Between notifications, interruptions, mood swings and other factors, we’re constantly being tempted not to do what we should be working on. We are all just fallible human beings whose lizard brain1 tries to make us sabotage our meaningful work and wants us to do the easy thing.
The struggle is real.
I should know. I procrastinated writing this chapter for more than three months! Yes, I had most of the book written by the end of February 20212 and today is June 2, 2021. Yes, I can come up with all the excuses of being busy running Nozbe, but the fact of the matter is that I procrastinated. Enough said.
While there are many tricks to fight off procrastination and boost productivity, one of the most under appreciated one for many people is to change the context of their work. To simply perform specific tasks in different places.
Why work from one place if you can work from multiple places?
I’m most productive in my home office which I designed specifically in such a way that fits the way I work. However, I learned that even with such a great setup I still like to shake things up a bit and sometimes just work from somewhere else!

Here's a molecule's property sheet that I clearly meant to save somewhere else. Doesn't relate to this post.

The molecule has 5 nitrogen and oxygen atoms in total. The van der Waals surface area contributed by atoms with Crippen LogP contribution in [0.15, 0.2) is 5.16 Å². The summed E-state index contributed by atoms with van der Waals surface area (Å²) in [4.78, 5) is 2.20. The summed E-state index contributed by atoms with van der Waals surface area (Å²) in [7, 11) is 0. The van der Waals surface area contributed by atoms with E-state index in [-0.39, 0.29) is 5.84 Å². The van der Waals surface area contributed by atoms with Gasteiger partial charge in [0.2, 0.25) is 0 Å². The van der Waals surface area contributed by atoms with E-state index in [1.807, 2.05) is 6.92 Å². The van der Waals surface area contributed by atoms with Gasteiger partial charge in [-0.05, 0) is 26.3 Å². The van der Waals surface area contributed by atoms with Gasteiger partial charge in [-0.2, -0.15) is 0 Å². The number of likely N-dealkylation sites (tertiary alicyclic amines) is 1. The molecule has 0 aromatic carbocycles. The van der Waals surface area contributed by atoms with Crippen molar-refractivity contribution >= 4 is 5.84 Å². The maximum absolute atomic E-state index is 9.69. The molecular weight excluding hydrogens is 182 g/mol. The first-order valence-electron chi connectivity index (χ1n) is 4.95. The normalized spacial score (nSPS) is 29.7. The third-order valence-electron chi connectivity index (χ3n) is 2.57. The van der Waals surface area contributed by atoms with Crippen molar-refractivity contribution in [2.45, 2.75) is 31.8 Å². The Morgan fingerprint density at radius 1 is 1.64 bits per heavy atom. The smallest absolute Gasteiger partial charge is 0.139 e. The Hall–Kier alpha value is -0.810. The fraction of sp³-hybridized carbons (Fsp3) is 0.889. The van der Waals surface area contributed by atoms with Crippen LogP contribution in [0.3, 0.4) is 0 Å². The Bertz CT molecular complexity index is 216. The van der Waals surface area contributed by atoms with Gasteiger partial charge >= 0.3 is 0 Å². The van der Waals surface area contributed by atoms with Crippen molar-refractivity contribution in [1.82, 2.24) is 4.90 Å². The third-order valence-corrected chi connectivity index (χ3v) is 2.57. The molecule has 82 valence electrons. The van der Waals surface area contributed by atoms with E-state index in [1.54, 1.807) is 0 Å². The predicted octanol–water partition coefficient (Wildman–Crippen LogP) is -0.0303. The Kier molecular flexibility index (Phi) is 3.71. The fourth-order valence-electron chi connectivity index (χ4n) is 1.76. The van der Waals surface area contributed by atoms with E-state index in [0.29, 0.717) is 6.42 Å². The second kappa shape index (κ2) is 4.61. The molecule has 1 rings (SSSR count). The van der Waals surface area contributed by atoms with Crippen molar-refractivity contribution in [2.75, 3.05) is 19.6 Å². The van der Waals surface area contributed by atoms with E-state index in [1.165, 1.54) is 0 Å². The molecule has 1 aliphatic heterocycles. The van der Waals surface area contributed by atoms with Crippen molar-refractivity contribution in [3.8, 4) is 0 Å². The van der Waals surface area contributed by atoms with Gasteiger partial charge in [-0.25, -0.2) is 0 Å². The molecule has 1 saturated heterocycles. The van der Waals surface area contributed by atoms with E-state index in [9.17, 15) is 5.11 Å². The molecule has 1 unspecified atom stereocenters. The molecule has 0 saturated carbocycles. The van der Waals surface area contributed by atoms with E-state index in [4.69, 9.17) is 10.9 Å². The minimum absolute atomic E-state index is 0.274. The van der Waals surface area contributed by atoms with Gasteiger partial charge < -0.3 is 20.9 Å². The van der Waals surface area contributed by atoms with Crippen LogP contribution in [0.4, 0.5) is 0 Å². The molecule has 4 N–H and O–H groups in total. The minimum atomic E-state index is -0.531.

I discovered this years ago, when there was a major remodeling work in my home and I couldn’t use my usual home office3. I had to switch places for different tasks and as annoying as it was, I realized that I was very productive and focused when a specific place inspired me to focus on a specific task. Later while sharing this story with other people I realized that I wasn’t alone and other people also were practicing a similar trick.
Examples of different “offices” for different tasks
Why can we use such a trick to help us work better? It’s because of the associations that our brain is making between a task and a place. Our mind automatically thinks that OK, here is where this is done, whereas there is where this other thing is being performed. It’s that simple.